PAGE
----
The fact that a politician who owes his victory to the city’s conservative voters (indeed the vote of local Republicans is credited with having a great deal to do with the outcome of the December runoff) and whose homeless and housing policies made many progressives liken him to George Bush -- made a decision so critical to the civil rights movement has forced the progressive community into something of a dither: Is this a genuine and heart-felt act or a calculated move to lull the left into submission? Or could it be both?

Given the hard-to-criticize performance of Newsom’s first six weeks in office, it’s tempting to imagine that this is part of a carefully crafted plan to build support as the new mayor heads into the March 2 election carrying a housing initiative – Proposition J -- opposed by much of the progressive community, and as he prepares for what will be one hell of a battle over the city’s annual budget. With the shortfall projected to be somewhere around $300 million, Newsom has already signaled to city departments that major cuts are expected, and the City’s social service programs are likely to take a big hit.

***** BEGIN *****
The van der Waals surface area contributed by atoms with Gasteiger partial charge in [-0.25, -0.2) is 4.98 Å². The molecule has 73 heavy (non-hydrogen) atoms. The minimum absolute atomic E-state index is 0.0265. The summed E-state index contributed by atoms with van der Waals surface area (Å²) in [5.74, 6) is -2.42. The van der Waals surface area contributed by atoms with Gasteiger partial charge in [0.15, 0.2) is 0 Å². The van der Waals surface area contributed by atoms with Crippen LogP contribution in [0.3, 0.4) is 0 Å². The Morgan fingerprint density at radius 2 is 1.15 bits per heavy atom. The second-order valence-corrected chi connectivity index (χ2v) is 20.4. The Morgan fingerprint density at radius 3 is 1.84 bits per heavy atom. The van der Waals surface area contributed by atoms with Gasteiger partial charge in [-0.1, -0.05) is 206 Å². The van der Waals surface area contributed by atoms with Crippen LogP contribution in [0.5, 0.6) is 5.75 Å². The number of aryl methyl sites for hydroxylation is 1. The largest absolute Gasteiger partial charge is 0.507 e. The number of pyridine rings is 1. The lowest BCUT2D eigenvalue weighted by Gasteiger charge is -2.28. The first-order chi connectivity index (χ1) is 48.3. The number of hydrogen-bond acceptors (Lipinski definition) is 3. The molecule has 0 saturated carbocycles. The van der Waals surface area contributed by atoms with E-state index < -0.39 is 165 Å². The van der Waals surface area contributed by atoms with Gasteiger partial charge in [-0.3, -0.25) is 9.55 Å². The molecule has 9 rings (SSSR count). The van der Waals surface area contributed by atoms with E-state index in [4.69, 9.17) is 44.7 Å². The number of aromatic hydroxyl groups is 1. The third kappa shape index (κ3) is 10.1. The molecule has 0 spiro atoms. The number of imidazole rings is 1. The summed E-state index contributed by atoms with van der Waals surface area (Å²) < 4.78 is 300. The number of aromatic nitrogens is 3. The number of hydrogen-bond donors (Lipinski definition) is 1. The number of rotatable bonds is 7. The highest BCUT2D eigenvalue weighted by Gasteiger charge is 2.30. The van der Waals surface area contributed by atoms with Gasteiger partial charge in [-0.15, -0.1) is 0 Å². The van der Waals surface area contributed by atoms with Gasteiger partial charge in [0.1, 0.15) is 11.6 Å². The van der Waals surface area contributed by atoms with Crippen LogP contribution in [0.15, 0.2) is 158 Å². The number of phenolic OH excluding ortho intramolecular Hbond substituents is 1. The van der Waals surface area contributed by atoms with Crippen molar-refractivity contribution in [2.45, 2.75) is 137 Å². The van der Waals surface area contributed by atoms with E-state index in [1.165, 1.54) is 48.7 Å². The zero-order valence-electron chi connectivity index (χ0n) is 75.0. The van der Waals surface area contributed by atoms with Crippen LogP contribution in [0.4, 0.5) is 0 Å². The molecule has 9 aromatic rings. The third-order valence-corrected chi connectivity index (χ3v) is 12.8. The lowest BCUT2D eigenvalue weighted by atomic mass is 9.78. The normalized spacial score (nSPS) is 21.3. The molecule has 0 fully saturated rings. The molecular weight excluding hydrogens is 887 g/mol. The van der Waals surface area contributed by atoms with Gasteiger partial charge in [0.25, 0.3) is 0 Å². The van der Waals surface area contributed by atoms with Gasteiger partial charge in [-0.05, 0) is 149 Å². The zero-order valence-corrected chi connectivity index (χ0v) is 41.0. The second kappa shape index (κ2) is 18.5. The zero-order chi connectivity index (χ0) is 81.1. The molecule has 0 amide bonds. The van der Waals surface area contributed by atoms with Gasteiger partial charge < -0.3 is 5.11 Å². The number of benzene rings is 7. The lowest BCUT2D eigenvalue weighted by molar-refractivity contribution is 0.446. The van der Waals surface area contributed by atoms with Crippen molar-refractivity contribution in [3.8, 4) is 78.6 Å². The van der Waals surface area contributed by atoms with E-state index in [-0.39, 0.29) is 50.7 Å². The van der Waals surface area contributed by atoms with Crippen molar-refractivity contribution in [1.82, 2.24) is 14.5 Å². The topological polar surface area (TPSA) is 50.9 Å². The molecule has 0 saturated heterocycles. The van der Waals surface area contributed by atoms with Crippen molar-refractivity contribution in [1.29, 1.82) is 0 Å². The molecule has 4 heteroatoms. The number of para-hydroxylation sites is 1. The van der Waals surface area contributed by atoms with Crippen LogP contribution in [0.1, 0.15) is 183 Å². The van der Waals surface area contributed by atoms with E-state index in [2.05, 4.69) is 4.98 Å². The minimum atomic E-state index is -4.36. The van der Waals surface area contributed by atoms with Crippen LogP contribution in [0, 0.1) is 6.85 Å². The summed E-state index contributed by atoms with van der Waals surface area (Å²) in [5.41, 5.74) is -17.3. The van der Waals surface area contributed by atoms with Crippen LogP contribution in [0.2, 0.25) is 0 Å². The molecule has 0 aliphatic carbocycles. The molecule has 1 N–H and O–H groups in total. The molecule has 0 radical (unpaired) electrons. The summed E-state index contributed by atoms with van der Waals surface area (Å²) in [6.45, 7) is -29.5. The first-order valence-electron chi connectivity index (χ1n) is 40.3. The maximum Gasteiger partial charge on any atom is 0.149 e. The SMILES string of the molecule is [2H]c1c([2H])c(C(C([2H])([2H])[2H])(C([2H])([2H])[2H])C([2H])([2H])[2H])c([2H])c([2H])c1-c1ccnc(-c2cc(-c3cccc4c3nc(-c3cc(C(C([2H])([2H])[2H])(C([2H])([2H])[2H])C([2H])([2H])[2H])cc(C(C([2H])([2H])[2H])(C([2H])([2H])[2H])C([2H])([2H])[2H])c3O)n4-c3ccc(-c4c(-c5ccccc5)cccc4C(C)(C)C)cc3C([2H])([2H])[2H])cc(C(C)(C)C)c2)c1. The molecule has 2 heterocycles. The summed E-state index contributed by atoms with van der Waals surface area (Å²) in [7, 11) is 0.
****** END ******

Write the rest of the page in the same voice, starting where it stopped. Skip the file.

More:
But let us put that sort of cynical thinking aside for a moment, and accept the line put out by Newsom and his office: that after becoming incensed while listening to President George W. Bush tout legislation aimed at restricting gay marriages during the Executive Chief’s annual State of the Union address on Jan. 20, Newsom came home, quietlysussed out a plan to allow queers to marry in San Francisco, checked it out with City Attorney Dennis Herrera and made it all happen in time for the long Valentine’s Day weekend.